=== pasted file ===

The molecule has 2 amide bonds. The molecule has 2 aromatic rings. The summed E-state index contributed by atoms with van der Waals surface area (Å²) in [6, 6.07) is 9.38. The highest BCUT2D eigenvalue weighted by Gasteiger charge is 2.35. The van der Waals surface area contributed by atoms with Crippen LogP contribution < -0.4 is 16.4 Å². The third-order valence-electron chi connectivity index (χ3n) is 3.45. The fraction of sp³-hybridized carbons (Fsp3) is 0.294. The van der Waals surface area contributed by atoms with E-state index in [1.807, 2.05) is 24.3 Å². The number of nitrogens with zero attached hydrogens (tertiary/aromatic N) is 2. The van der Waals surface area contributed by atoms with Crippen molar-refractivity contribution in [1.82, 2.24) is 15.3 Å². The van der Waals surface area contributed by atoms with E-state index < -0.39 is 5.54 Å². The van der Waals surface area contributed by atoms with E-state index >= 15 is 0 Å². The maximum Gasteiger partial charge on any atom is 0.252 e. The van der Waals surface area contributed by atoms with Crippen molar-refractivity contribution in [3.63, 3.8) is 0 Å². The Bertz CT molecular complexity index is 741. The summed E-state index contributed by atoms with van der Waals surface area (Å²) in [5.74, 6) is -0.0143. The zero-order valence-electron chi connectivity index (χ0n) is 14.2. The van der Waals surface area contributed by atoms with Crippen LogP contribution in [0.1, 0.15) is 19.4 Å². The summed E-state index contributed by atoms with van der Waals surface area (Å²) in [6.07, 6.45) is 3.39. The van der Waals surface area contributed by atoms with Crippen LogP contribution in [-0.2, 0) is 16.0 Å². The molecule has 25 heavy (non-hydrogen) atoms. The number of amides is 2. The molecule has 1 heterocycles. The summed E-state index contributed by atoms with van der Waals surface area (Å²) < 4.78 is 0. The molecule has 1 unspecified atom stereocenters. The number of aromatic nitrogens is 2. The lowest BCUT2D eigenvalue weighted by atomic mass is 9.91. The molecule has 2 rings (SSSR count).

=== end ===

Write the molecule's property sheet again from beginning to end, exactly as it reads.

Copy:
The molecule has 2 amide bonds. The molecule has 2 aromatic rings. The summed E-state index contributed by atoms with van der Waals surface area (Å²) in [6, 6.07) is 9.38. The highest BCUT2D eigenvalue weighted by Gasteiger charge is 2.35. The van der Waals surface area contributed by atoms with Crippen LogP contribution < -0.4 is 16.4 Å². The third-order valence-electron chi connectivity index (χ3n) is 3.45. The fraction of sp³-hybridized carbons (Fsp3) is 0.294. The van der Waals surface area contributed by atoms with E-state index in [1.807, 2.05) is 24.3 Å². The number of nitrogens with zero attached hydrogens (tertiary/aromatic N) is 2. The van der Waals surface area contributed by atoms with Crippen molar-refractivity contribution in [1.82, 2.24) is 15.3 Å². The van der Waals surface area contributed by atoms with E-state index < -0.39 is 5.54 Å². The van der Waals surface area contributed by atoms with E-state index >= 15 is 0 Å². The maximum Gasteiger partial charge on any atom is 0.252 e. The van der Waals surface area contributed by atoms with Crippen molar-refractivity contribution in [3.63, 3.8) is 0 Å². The Bertz CT molecular complexity index is 741. The summed E-state index contributed by atoms with van der Waals surface area (Å²) in [5.74, 6) is -0.0143. The zero-order valence-electron chi connectivity index (χ0n) is 14.2. The van der Waals surface area contributed by atoms with Crippen LogP contribution in [0.1, 0.15) is 19.4 Å². The summed E-state index contributed by atoms with van der Waals surface area (Å²) in [6.07, 6.45) is 3.39. The van der Waals surface area contributed by atoms with Crippen LogP contribution in [-0.2, 0) is 16.0 Å². The molecule has 25 heavy (non-hydrogen) atoms. The number of amides is 2. The molecule has 1 heterocycles. The summed E-state index contributed by atoms with van der Waals surface area (Å²) < 4.78 is 0. The molecule has 1 unspecified atom stereocenters. The number of aromatic nitrogens is 2. The lowest BCUT2D eigenvalue weighted by atomic mass is 9.91. The molecule has 2 rings (SSSR count).